Coronavirus: Wales and regional rugby players to take 25% pay cut
Wales’ leading rugby players will take a 25% pay cut as the sport deals with the financial impact of coronavirus.
The Professional Rugby Board (PRB), representing the Welsh Rugby Union (WRU) and the four regions – Cardiff Blues, Dragons, Ospreys and Scarlets – reached the agreement with the Welsh Rugby Players’ Association (WRPA).
The salary reduction, effective from 1 April, will last three months.
However, the cut will not apply to players earning £25,000 a year or less.
The WRPA wanted to defer 25% of players’ monthly gross basic salaries from April until August, with the deferred money then paid next year.
But instead, players will have their salaries cut by 25%, as was announced earlier for Wales head coach Wayne Pivac and WRU chief executive Martyn Phillips.
In addition to player pay cuts, a PRB statement said: “Each of the regions have also applied percentage reductions across all full-time staff, which is being managed locally to reflect the various business models across the professional game.”
Under a banding system introduced last year, the WRU pays 80% of the salaries of the 38 top-ranked players, with the players’ regions contributing the remaining 20%.
Salaries for players outside that top tier are paid for entirely by the regions.
The coronavirus pandemic means rugby at all levels in Wales has been suspended, which has come at a huge cost for everyone involved in the sport.
‘This is the next unavoidable step’
“For our professional players in particular this has been a really tough decision, they are at the very sharp end of our business, but they are also our biggest cost,” said Amanda Blanc, the independent chair of the PRB.
“But they are in the midst of short careers, many in the prime of those careers and we are asking them to make a financial sacrifice that they won’t have planned for.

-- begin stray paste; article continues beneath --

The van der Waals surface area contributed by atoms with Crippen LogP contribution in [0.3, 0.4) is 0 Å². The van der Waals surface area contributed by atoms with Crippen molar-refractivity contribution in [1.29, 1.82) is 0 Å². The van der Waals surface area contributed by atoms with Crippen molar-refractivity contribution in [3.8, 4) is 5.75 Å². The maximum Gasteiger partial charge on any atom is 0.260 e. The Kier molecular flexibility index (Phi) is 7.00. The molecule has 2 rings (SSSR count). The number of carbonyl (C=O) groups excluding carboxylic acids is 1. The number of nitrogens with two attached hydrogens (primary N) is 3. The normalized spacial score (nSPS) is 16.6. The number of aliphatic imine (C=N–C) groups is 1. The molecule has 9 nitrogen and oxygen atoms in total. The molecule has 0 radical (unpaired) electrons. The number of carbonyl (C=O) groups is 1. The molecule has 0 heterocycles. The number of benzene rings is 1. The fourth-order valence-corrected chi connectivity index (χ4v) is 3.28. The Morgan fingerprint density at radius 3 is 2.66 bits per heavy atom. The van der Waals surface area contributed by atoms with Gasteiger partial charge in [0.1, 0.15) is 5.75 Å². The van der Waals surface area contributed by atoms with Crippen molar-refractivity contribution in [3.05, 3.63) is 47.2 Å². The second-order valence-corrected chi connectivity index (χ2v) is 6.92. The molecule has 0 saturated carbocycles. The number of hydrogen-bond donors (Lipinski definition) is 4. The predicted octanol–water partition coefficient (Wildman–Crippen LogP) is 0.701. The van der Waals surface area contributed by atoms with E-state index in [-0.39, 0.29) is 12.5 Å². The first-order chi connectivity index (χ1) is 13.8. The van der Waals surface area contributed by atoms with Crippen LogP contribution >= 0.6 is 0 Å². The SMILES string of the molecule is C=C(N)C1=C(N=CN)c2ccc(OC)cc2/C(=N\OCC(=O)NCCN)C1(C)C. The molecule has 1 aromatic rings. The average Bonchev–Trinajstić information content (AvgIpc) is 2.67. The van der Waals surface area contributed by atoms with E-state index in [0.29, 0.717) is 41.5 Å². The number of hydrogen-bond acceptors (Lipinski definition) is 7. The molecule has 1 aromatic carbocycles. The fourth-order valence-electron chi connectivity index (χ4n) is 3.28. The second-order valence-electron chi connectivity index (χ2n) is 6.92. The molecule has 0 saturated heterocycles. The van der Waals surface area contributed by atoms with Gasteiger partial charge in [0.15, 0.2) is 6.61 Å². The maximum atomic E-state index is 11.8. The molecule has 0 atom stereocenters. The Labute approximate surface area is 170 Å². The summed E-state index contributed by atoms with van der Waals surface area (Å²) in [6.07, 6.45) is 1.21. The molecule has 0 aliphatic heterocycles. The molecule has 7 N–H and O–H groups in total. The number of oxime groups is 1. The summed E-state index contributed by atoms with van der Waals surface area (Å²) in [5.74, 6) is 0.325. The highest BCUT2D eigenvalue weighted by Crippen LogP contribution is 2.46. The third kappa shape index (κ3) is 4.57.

“We explored a range of options, including deferment of pay, but have agreed on a reduction once all the relevant information and scenarios were considered.
“They have accepted that this is being done out of necessity, because we want to be in a position to immediately resume when current circumstances subside.
“We are extremely grateful to the WRPA and its members for their exemplary attitude during our recent conversations and are delighted to see our players continue to be an inspiration to us all.
“Clearly, with no sport taking place, income across the whole of Welsh rugby has dropped significantly and it is not clear when this might change.
“Not to act now would be negligent, given our shared goal is for Welsh rugby to remain intact when we emerge from this period.
“To do that we must reduce costs and preserve cash so that we can continue to operate. Having made operational savings across the businesses, this is the next unavoidable step.
“The PRB has met a number of times to evaluate the situation and the process has been a collaborative one, with all parties determining that a consistent solution was required.”
‘Sacrifices being made across the country’
Barry Cawte, chief executive of the WRPA, said: “We have been involved throughout these difficult discussions.
“The WRPA exists to look after the welfare of players, but it is clear that extraordinary times call for measures such as those agreed this week.
“I can only say how proud I am of our members who from the beginning expressed a desire to do whatever was needed to help protect the game and their colleagues.
“Our executive committee and senior player group have worked around the clock to ensure we could find an agreement that will play a significant part in protecting the game
“All options were explored along this journey, and these discussions took place against a backdrop of other sports working their way through the same issues.
“The players are well aware that sacrifices are being made across the country and are keen to do their bit, so that rugby will be ready to go when this crisis passes.
“In a sign of solidarity for all our rugby colleagues, all WRPA staff will also be taking the same pay cut.”
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